Verstappen on pole for season opening Bahrain GP

Red Bull looked set to shake up the order with some cracking pace in testing and they delivered on that promise in first qualifying session of the year, as Max Verstappen took a sensational pole position, thumping world champion Lewis Hamilton by a staggering 0.388.

Verstappen has marked himself out as the man to beat all weekend in Bahrain, the Dutchman topping the times in all three practice sessions and building on that form by winding up his performance through each segment of qualifying.

He pipped Hamilton by 0.023 after the first runs in Q3 and though Hamilton improved on his second timed lap, the chasing Verstappen was going quicker too with purple times in all three sectors to move back ahead for back-to-back pole positions for the first time in his career.

Mercedes may have been pipped, but with Valtteri Bottas slotting into third, it confirmed that the Silver Arrows had made big gains from pre-season testing and are very much in the fight with Red Bull for the spoils, as F1 enjoyed a genuine two-team battle for pole position.

Charles Leclerc set one of the best laps of his career to go fourth quickest for Ferrari, just a tenth behind the Mercedes of Bottas, to suggest the Prancing Horse have made impressive progress over the winter following their worst season for four decades.

Pierre Gasly will start fifth – equalling his best-ever Bahrain performance – after a brilliant showing throughout qualifying. The AlphaTauri driver is one of only four drivers in the top 10 to start the race on the mediums, so is in a very strong position in terms of strategy for tomorrow’s race.

Daniel Ricciardo beat his McLaren team mate Lando Norris to sixth, with Carlos Sainz failing to improve on his second run and ending up eighth, half a second behind Leclerc. His countryman Fernando Alonso hit the ground running on his return to F1 with Alpine after two years away from the sport with ninth, as Lance Stroll closed out the top 10 for Aston Martin.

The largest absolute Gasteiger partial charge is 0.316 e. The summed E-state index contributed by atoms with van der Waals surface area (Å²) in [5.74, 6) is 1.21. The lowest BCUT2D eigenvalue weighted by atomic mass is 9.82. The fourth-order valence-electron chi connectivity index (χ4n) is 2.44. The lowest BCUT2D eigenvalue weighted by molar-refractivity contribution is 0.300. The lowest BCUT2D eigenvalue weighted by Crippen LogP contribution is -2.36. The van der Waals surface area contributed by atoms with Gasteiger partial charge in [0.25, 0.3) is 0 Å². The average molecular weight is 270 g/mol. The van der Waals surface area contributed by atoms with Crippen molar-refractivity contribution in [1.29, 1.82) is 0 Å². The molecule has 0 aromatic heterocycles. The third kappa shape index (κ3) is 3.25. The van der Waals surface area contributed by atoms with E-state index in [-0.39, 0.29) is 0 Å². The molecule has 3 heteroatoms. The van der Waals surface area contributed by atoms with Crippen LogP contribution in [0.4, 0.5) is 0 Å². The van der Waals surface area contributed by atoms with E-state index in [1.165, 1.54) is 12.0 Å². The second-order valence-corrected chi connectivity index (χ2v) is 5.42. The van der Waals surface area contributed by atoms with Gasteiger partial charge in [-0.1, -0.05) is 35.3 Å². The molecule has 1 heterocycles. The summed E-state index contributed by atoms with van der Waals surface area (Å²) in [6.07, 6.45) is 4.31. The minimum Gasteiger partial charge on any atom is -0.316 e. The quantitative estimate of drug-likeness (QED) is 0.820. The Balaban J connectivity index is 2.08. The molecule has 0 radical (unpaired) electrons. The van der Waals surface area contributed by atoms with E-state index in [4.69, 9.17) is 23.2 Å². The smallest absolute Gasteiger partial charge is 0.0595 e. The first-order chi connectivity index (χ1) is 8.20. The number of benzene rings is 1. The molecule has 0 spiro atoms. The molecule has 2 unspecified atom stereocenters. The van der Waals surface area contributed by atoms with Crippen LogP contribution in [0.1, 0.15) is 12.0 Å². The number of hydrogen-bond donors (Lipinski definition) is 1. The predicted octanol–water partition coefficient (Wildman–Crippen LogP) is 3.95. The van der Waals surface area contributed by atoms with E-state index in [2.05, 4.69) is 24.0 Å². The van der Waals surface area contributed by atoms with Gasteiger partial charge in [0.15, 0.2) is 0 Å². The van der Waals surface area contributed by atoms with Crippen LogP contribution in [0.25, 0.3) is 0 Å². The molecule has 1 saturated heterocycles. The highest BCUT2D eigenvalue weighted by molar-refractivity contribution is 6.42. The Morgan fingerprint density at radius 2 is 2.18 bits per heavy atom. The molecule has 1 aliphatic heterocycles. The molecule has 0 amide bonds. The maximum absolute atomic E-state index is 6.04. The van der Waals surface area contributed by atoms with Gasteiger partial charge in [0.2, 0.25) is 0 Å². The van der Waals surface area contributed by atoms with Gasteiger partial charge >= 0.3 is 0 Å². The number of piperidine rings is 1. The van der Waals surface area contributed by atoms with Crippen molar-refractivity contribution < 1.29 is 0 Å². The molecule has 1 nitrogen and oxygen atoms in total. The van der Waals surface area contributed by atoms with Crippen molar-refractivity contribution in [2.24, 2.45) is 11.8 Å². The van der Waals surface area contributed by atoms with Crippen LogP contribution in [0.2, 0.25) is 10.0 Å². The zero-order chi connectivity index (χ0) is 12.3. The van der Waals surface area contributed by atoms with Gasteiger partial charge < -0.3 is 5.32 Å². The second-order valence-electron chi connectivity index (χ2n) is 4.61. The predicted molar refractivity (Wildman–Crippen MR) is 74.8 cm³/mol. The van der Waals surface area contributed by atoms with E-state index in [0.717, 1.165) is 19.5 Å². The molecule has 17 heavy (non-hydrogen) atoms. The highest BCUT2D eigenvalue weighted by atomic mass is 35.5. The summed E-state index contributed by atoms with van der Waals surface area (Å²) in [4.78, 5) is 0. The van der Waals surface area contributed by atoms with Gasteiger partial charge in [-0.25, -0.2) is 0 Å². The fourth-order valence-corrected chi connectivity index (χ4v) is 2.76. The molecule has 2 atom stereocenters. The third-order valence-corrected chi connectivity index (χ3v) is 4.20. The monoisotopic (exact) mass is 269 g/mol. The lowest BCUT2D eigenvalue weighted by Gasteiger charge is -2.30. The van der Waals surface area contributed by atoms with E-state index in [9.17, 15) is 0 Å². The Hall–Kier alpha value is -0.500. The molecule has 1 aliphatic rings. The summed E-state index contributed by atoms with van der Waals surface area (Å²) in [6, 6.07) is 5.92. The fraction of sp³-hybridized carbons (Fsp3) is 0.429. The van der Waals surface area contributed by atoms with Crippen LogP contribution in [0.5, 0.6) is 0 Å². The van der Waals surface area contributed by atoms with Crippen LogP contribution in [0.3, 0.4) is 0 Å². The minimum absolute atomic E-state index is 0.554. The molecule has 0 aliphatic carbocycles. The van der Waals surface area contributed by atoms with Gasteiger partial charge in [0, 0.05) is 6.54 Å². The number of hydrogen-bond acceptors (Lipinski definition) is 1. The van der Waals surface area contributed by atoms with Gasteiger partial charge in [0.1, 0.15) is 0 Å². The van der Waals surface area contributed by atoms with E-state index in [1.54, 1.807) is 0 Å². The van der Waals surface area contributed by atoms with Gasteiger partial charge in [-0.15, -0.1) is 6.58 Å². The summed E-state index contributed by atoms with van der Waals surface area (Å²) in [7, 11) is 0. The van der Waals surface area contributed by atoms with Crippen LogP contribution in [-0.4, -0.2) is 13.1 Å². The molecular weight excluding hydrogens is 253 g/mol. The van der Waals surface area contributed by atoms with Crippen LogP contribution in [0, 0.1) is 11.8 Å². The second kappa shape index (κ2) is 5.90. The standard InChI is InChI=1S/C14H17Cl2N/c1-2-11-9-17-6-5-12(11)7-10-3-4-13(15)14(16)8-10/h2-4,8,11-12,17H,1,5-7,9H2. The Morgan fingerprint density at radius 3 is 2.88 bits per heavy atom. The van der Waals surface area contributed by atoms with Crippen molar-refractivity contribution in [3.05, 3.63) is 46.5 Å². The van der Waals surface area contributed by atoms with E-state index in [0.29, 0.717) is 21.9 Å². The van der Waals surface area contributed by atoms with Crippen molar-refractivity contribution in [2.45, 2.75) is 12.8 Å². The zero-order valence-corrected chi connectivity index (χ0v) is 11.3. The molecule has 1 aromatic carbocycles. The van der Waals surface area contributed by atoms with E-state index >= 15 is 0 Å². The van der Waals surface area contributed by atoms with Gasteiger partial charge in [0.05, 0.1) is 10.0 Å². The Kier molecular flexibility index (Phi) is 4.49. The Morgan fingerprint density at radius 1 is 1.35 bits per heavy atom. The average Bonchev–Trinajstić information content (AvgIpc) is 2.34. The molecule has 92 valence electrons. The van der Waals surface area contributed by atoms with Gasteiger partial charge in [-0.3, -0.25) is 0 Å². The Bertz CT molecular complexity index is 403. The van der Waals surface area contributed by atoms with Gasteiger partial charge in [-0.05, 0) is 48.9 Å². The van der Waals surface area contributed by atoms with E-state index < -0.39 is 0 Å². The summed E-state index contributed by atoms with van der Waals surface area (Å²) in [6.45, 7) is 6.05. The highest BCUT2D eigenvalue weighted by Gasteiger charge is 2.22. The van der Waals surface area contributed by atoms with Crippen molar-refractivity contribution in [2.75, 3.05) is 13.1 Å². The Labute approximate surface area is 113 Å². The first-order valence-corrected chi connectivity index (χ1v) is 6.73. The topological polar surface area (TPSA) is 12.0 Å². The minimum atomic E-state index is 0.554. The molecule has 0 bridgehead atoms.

Sebastian Vettel was knocked out in Q1 due in part to yellow flags.

It wasn’t such good news for his new team mate Sebastian Vettel, who was dumped out in the first part of qualifying and will start 18th, while the second Red Bull of Sergio Perez failed to make Q3 as he ended up 11th.


Max Verstappen picked up where he left off, having swept the board in all three free practice sessions, as he set a scintillating pace under the lights in Bahrain to top the times in the opening segment of qualifying.

But Yuki Tsunoda arguably stole his thunder with an astonishing lap that put him second quickest, a fraction ahead of world champion Lewis Hamilton in a nail-bitingly close session with the top three split by just a tenth of a second.

It wasn’t the finest of debuts for Nikita Mazepin, the Haas driver spinning twice – the last one coming in the dying seconds of qualifying, which brought out the yellow flags at Turn 1 and forced a number of drivers to back off slightly.